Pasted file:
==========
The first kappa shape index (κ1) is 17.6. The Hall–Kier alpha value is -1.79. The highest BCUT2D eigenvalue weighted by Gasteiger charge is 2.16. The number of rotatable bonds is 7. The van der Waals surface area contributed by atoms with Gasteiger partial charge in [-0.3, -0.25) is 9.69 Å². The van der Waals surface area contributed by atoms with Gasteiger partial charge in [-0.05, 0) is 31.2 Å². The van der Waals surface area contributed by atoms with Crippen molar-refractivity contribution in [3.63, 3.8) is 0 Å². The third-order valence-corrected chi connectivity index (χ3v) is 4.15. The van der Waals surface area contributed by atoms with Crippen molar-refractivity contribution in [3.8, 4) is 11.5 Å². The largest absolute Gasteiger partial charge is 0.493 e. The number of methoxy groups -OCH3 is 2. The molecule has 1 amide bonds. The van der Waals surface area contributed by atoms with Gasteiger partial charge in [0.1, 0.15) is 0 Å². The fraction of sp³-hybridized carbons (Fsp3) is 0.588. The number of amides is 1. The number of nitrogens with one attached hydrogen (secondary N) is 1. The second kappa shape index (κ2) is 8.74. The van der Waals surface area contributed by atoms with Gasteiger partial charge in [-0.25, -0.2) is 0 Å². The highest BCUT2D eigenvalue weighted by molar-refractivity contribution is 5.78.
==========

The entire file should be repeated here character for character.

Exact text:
The first kappa shape index (κ1) is 17.6. The Hall–Kier alpha value is -1.79. The highest BCUT2D eigenvalue weighted by Gasteiger charge is 2.16. The number of rotatable bonds is 7. The van der Waals surface area contributed by atoms with Gasteiger partial charge in [-0.3, -0.25) is 9.69 Å². The van der Waals surface area contributed by atoms with Gasteiger partial charge in [-0.05, 0) is 31.2 Å². The van der Waals surface area contributed by atoms with Crippen molar-refractivity contribution in [3.63, 3.8) is 0 Å². The third-order valence-corrected chi connectivity index (χ3v) is 4.15. The van der Waals surface area contributed by atoms with Crippen molar-refractivity contribution in [3.8, 4) is 11.5 Å². The largest absolute Gasteiger partial charge is 0.493 e. The number of methoxy groups -OCH3 is 2. The molecule has 1 amide bonds. The van der Waals surface area contributed by atoms with Gasteiger partial charge in [0.1, 0.15) is 0 Å². The fraction of sp³-hybridized carbons (Fsp3) is 0.588. The number of amides is 1. The number of nitrogens with one attached hydrogen (secondary N) is 1. The second kappa shape index (κ2) is 8.74. The van der Waals surface area contributed by atoms with Gasteiger partial charge in [-0.25, -0.2) is 0 Å². The highest BCUT2D eigenvalue weighted by molar-refractivity contribution is 5.78.